Vail Daily column: Is it entrapment? |

Vail Daily column: Is it entrapment?

Rohn K. Robbins
Vail Law
Vail, CO Colorado

Say you’re 21 years old. You are of the male, overflowing with testosterone persuasion. You are a budding future Master of the Universe.

It’s a Friday night and you’re heading out to decompress from: a) your work week, b) your school week or c) in the modern lexicon of 20-somethings, from “whatever.” You decide a ticket to a concert is your ticket to kicking off the weekend. Say Bassnectar is the headliner. It’s not really important to you what “Bassnectar” might mean. You want some music. You want some action! It has been a grim and stultifying week.

You head out with your buddies, your peeps, your posse. It doesn’t really matter what you call them; you just head out!

There are roughly 10,000 people at the concert. Everyone is looking for a good time. You settle in. You’ve got your glow sticks and for some reason, you’ve brought a whistle. As the night goes on, you mean to have a drink or two. Gauntlet Hair comes out to warm up the crowd.

And then it happens.

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A vision appears suddenly from the thick of the crowd. She is gorgeous and she has her lights on you. She is an arrow slung at you from Cupid’s bow. She says her name and you share yours. You try to keep your eyes on Gauntlet Hair but you can’t help but sneaking peeks at her.

After a time, she leans in to you and says, “Hey, you got any drugs?”

This catches you off guard. You say, “Like what?”

She’s dancing to the music. Her hands are overhead. “I don’t know,” she says. “Like Ecstasy or something?” She shows you $20.

At first you don’t know what to say. You let the question knock about in the testosterone washed vastness of your cranium. Then you steal a longing look at her and say, “Yeah, sure. I can get some. Gimme just a minute.”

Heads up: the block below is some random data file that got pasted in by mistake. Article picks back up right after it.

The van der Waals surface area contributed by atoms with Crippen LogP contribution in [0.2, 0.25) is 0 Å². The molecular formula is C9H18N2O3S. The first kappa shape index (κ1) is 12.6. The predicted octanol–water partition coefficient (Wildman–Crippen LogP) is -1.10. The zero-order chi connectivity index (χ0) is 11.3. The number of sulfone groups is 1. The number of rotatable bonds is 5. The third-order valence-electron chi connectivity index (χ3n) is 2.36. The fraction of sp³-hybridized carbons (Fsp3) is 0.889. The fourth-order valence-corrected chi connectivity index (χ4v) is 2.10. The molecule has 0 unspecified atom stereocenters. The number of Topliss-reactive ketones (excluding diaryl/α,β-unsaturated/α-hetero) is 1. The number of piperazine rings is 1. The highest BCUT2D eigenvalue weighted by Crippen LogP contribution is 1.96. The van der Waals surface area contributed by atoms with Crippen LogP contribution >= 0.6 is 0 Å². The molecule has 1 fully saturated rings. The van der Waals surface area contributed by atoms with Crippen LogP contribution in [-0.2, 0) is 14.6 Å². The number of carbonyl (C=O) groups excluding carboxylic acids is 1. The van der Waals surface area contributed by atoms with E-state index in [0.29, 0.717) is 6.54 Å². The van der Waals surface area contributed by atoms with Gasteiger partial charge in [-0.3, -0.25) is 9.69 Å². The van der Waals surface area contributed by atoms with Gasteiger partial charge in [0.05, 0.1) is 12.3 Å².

You’re gone and back in just a flash.

She’s still there dancing when you get back. You put one hand on her shoulder to turn her and you open up the other to reveal what in another day and time could be mistaken for a Valentine’s Day candy.

She smiles sweetly at you and then, like quick-set concrete, her blue eyes harden. She says, with no irony at all, “Hands behind your back, pal. You’re under arrest!”

You stammer out something like, “Hey, I wasn’t gonna sell it to you. I was just gonna give it to you!”

She says, “Tell it to the judge.”

You look desperately around but there are no defenders in the crowd. Your voice rises to a shriek.

“Entrapment!” you manage to choke out.

Yeah? But is it?

OK. A little law now and a lot less dime store novel.

A person is “entrapped” when he is induced or persuaded by law enforcement officers or their agents to commit a crime that he had no previous intent to commit. As a matter of well-established policy, the law forbids conviction in such a case.

However … there is no entrapment where a person is ready and willing to break the law and the government agent (here, the comely dancing bait) merely provides a favorable opportunity for the person to commit the crime. Admittedly, parsing out just which is which at times involves splitting some awfully slender legal hairs.

It is not entrapment for a government agent to go undercover, to pretend to be someone else, or to offer, either directly or through someone else, to engage in an unlawful transaction with the person. What is seminal is whether the person was ready, willing and able to commit the crime when the opportunity was afforded. It is not entrapment if the government does no more than afford opportunity.

On the other hand … if the evidence leaves a reasonable doubt whether the person had the intent to commit the crime except for inducement or persuasion on the part of some government officer or agent, then the person may not be found guilty.

Here, our hapless hero will first claim that while he may, in fact, have “possessed,” he had no intent to sell (“Hey, I wasn’t gonna sell it to you. I was just gonna give it to you!”). At the least, possession is the lesser crime.

Second, he will try to prove entrapment by showing that: a) the idea for committing the crime (if one were committed at all) came from the government agent and was not of his creation; b) the government agent then persuaded him to committing the crime; and c) he was not ready and willing to commit the crime before the government agent talked him into it. To his advantage, too, the government must prove beyond a reasonable doubt that the defendant was not entrapped.

So, is it entrapment here?

You be the jury. You decide.

Rohn K. Robbins is an attorney licensed before the bars of Colorado and California who practices in the Vail Valley. His practice areas include business and commercial transactions, real estate and development, homeowners’ associations, family law and divorce and civil litigation. He may be heard on Wednesdays at 7 p.m. on KZYR radio (97.7 FM) and seen on ECOTV 18 as host of “Community Focus.” Robbins may be reached at 970-926-4461 or at his email address,

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